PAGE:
# Elementary Matrix Multiplication and Gauss Elimination

I have the following matrix: $$A = \begin{bmatrix} 2 & 1 & 1 & 0 \\ 4 & 3 & 2 & 1 \\ 8 & 7 & 8 & 5 \\ 6 & 7 & 9 & 8 \\ \end{bmatrix}$$

and I want to apply Gauss elemination through a series of elementary matrix multiplications.

To cancel out the numbers under the first diagonal element of $$A$$, $$E_1 = \begin{bmatrix} 1 & 0 & 0 & 0 \\ -2 & 1 & 0 & 0 \\ -4 & 0 & 1 & 0 \\ -3 & 0 & 0 & 1 \\ \end{bmatrix}$$

Applying $$E_1$$, it works as expected

$$A^1 = E_1A = \begin{bmatrix} 2 & 1 & 1 & 0 \\ 0 & 1 & 0 & 1 \\ 0 & 3 & 4 & 5 \\ 0 & 4 & 6 & 8 \\ \end{bmatrix}$$

For the second column, however, starting with $$E_2 = \begin{bmatrix} 1 & 0 & 0 & 0 \\ 0 & 1 & 0 & 0 \\ 0 & 0 & 1 & 0 \\ 0 & 0 & 0 & 1 \\ \end{bmatrix}$$, how do I eliminate numbers under the second diagonal element of $$A$$?

If I want to apply on $$E_2$$ the row operations that would make the numbers under the second diagonal element of $$A$$ zero, then I would get for the third row of $$E_2$$, assuming it starts as an identity matrix, $$I_n$$ wouldn't I get:

$$E_2 = \begin{bmatrix} 1 & 0 & 0 & 0 \\ 0 & 1 & 0 & 0 \\ -7 & 0 & 1 & 0 \\ -7 & 0 & 0 & 1 \\ \end{bmatrix}$$

The row operations in the context of A are apply $$-7R_1 + R_3$$ and $$-7R_1 + R_4$$ to cancel out the numbers under the second diagonal element of $$A$$ - so, the above shows I applied those to $$I_n$$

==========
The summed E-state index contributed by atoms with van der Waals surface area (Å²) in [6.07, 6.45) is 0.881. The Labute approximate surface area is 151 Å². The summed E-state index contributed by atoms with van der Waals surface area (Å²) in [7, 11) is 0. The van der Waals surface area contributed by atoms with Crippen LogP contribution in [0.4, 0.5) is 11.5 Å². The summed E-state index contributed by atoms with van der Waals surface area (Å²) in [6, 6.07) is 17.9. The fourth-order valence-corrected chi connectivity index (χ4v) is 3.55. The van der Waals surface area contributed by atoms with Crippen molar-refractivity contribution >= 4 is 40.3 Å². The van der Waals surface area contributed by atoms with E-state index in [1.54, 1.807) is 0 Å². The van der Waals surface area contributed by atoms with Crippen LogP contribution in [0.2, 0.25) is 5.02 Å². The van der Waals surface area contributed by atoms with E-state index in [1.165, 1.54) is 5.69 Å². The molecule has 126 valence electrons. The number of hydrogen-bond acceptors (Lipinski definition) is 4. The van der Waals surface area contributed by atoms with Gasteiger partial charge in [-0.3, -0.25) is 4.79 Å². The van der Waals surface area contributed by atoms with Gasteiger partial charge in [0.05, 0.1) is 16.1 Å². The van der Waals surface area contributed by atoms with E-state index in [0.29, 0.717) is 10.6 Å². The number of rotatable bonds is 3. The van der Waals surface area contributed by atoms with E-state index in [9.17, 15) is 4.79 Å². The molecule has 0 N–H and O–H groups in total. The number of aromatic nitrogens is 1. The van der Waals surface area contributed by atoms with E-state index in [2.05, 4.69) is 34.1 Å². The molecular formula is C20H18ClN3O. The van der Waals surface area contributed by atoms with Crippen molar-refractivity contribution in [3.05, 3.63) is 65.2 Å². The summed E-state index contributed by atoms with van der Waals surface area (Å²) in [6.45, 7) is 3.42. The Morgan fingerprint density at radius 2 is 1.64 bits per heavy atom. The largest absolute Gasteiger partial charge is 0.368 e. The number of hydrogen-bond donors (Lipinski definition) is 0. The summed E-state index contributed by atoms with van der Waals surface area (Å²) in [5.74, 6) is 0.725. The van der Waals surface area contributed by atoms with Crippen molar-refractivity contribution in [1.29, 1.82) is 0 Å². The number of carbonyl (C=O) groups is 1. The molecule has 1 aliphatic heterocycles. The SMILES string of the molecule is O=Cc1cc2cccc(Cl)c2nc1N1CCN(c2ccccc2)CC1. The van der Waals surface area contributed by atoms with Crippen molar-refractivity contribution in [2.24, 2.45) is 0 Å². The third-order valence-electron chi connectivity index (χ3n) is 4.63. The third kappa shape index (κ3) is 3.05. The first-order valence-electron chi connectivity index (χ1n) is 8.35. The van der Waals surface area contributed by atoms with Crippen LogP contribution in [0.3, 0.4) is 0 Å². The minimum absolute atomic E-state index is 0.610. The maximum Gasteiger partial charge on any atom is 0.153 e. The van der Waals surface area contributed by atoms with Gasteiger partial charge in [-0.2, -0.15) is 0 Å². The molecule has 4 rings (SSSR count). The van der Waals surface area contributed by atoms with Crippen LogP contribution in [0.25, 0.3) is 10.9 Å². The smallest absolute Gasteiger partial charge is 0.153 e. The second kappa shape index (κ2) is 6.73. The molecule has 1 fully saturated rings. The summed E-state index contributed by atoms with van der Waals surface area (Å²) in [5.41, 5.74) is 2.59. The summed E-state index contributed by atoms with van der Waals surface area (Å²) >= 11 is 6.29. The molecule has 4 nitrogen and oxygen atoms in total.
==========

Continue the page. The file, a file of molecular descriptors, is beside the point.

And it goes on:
Doing the multiplication though, I get

$$A^2 = E_2E_1A = \begin{bmatrix} 2 & 1 & 1 & 0 \\ 0 & 1 & 0 & 1 \\ -14 & -4 & -3 & 5 \\ -14 & -3 & -2 & 8 \\ \end{bmatrix}$$

What am I doing wrong?

Edit: Calculation error in $$A^1$$ at position $$(4,3)$$. It should be $$9 + (-3)\times 1 = 6 \neq 5$$

First of all, you are applying $$E_2$$ to $$A^1$$. Hence, while designing $$E_2$$, you should be looking at $$A^1$$ (and not at $$A$$). While looking at $$A_1$$, you know that you want to cancel $$3$$ and $$4$$ at position $$(3,2)$$ and $$(4,2)$$ respectively (and not $$-7$$ of $$A$$).

You can try $$E_2$$ as follows: $$E_2 = \left[ \begin{array}{cccc} 1& 0 & 0&0\\ 0&1&0&0\\ 0&-3&1&0\\ 0&-4&0&1 \end{array} \right]$$

The reason to select this $$E_2$$ is that you want to operate $$-3R_2 + R_3$$ at $$R_3$$ and $$-4R_2 + R_4$$ at $$R_4$$. Hence, the third row of $$E_2$$ should have $$-3$$ and $$+1$$ in the second and third column respectively. Similarly, the fourth row of $$E_2$$ should have $$-4$$ and $$+1$$ in the second and fourth column.

In addition to the reason mentioned in the beginning, your $$E_2$$ also doesn't work because $$-7$$ in your $$E_2$$ operates on first column. If you want to limit the operation on the second column, the first column of $$E_2$$ should remain $$[1\ 0\ 0\ 0]$$.

At the end, you should get $$A^2 = E_2 E_1 A = \left[ \begin{array}{cccc} 2& 1 & 1&0\\ 0&1&0&1\\ 0&0&4&2\\ 0&0&6&4 \end{array} \right]$$

Now, you can design $$E_3$$ by using the operation $$-\frac{3}{2}R_3 + R_4$$ at $$R_4$$ of $$A^2$$.

• If I was doing this without elementary matrices and was applying direct row operations on $A$ , wouldn't $-7R_1 + R_3$ and $-7R_1 + R_4$ work? That is, if I cleared out the sub diagonal elements in column 1?
– Art
Feb 9, 2019 at 3:04
• So, it is important to check if you are operating on $A$, or $A^1$. Also, once you have cleared the first column of $A$, you should be avoiding to use $R_1$ operations. All $R_1$ operations will add some numbers in the first column (like $-7$) and if you try to clear them, you will get the original matrix. You can try for your understanding. Feb 9, 2019 at 3:08